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LDF forces have had a role in fighting to the south of Aleppo city as IS has repeatedly harassed regime control of the supply line to Aleppo city via Khanaser. Among items captured by IS in an assault in mid-April were LDF ID cards as shown in this photo.

Instead of giving a chronological list of engagements by the LDF, it remains to note that on a wider level the LDF has a ‘political direction’ division that puts out newsletters, featuring political and military developments as well as excerpts from media outlets and political analysis. For example, issue no. 81 that was recently put out opens with commemorations for the deceased Hezbollah commander Mustafa Badreddine (aka Dhu al-Fiqar), who was central to organizing Hezbollah’s efforts in Syria. The political analysis section also gives a summary of Badreddine’s life and accomplishments.

In comparison with many other pro-Assad militias, the LDF clearly amounts to much more than a seemingly ‘exotic’ name and brand. On the contrary, the LDF has been important for organizing local pro-Assad support networks in Aleppo that transcend the sectarian divide to a degree. In part these networks explain the regime’s staying power in Aleppo, rather than just foreign manpower influx in the form of Iranian personnel and Shi’i militias. At the same time, one should not forget the importance of Iran and Hezbollah in the organization and advising of local militia support networks- an analysis that clearly applies to the LDF.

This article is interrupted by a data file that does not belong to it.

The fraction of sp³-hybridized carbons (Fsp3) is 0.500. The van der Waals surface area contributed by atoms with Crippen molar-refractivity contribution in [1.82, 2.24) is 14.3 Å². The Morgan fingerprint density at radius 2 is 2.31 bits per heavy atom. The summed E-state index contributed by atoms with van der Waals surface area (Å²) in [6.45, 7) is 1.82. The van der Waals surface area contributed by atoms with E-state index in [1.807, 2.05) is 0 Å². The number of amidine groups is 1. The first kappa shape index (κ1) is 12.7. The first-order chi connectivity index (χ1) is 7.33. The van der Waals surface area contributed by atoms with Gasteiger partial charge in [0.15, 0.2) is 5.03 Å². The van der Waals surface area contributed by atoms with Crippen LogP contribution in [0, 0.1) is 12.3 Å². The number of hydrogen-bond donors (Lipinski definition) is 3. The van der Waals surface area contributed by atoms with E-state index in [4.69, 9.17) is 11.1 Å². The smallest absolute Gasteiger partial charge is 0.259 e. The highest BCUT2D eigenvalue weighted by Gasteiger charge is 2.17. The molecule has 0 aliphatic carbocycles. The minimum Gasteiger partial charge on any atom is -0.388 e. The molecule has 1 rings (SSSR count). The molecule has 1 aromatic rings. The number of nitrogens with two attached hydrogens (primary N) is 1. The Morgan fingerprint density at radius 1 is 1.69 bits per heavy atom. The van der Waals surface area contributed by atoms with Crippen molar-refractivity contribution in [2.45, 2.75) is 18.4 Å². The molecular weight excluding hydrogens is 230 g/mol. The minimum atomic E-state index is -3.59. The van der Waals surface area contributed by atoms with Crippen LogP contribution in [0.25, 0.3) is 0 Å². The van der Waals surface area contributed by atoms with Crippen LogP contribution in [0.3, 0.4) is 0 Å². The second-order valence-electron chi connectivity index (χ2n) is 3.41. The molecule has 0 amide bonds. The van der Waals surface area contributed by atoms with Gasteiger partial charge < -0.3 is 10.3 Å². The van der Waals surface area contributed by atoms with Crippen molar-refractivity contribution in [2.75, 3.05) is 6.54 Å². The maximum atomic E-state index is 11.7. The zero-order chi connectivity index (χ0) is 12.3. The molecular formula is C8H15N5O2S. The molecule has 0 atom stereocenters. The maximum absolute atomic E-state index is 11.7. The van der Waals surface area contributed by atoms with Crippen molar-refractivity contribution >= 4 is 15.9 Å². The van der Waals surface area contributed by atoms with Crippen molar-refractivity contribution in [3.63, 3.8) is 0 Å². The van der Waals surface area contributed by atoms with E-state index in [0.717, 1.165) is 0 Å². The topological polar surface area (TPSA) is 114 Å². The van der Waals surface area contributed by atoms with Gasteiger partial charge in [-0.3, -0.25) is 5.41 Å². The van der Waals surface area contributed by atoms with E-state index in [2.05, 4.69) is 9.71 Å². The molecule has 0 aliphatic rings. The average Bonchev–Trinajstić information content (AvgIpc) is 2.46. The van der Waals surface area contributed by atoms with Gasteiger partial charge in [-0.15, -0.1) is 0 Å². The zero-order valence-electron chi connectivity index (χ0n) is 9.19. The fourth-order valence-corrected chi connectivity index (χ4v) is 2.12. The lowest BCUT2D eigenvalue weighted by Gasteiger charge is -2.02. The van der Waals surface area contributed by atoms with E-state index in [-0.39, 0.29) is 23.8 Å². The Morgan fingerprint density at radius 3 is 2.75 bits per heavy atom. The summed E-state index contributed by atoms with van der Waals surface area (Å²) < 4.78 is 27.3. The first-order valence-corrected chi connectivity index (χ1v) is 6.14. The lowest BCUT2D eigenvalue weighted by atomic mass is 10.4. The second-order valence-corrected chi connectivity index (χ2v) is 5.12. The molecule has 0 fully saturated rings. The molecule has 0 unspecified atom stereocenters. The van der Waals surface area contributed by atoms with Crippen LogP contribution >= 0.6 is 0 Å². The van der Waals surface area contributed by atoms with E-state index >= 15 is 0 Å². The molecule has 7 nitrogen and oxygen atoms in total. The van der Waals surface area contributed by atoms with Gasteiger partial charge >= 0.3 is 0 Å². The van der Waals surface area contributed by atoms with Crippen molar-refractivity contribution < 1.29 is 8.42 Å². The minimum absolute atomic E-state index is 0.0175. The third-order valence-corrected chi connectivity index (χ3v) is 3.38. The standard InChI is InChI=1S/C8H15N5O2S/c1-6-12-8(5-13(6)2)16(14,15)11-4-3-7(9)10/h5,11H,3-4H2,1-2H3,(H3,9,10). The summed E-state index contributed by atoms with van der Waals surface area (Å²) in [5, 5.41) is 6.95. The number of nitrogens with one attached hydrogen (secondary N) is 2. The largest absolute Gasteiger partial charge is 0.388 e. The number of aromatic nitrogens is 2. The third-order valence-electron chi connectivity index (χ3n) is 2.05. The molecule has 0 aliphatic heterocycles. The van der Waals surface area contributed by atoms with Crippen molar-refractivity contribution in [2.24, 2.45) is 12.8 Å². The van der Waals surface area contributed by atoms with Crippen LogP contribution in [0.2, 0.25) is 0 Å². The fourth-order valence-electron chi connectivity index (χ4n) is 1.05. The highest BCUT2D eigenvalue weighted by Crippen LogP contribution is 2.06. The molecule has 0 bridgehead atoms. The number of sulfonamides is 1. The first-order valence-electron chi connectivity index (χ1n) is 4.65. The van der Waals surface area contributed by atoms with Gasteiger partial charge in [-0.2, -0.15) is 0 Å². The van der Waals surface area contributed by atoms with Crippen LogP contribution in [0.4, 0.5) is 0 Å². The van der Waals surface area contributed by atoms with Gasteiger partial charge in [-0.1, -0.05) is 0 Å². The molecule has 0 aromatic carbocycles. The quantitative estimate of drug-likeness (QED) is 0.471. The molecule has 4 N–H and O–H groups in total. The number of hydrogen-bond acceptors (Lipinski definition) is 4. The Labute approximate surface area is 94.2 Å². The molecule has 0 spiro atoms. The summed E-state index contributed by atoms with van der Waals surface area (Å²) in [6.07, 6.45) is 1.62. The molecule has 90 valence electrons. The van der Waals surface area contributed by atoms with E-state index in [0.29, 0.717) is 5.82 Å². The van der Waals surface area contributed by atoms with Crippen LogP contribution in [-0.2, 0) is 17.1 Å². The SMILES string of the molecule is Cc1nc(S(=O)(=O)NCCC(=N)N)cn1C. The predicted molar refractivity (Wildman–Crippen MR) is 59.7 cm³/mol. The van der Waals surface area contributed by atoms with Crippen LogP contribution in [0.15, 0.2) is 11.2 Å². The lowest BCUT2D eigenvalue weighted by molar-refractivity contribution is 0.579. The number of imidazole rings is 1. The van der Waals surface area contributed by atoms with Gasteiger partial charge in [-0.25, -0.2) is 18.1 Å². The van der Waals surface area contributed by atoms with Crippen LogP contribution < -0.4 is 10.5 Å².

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Appendix update (24 May 2016): An account of the origins of Liwa al-Baqir is offered by the pro-opposition site alSouria.net in an article from January 2016. According to this account, Liwa al-Baqir was set up as a distinct brand and formation by the LDF in 2015, initially working under Harakat al-Nujaba’, which was responsible for the Shi’ification and arming of its fighters. This same report affirms that Liwa al-Baqir now operates separately from Harakat al-Nujaba’.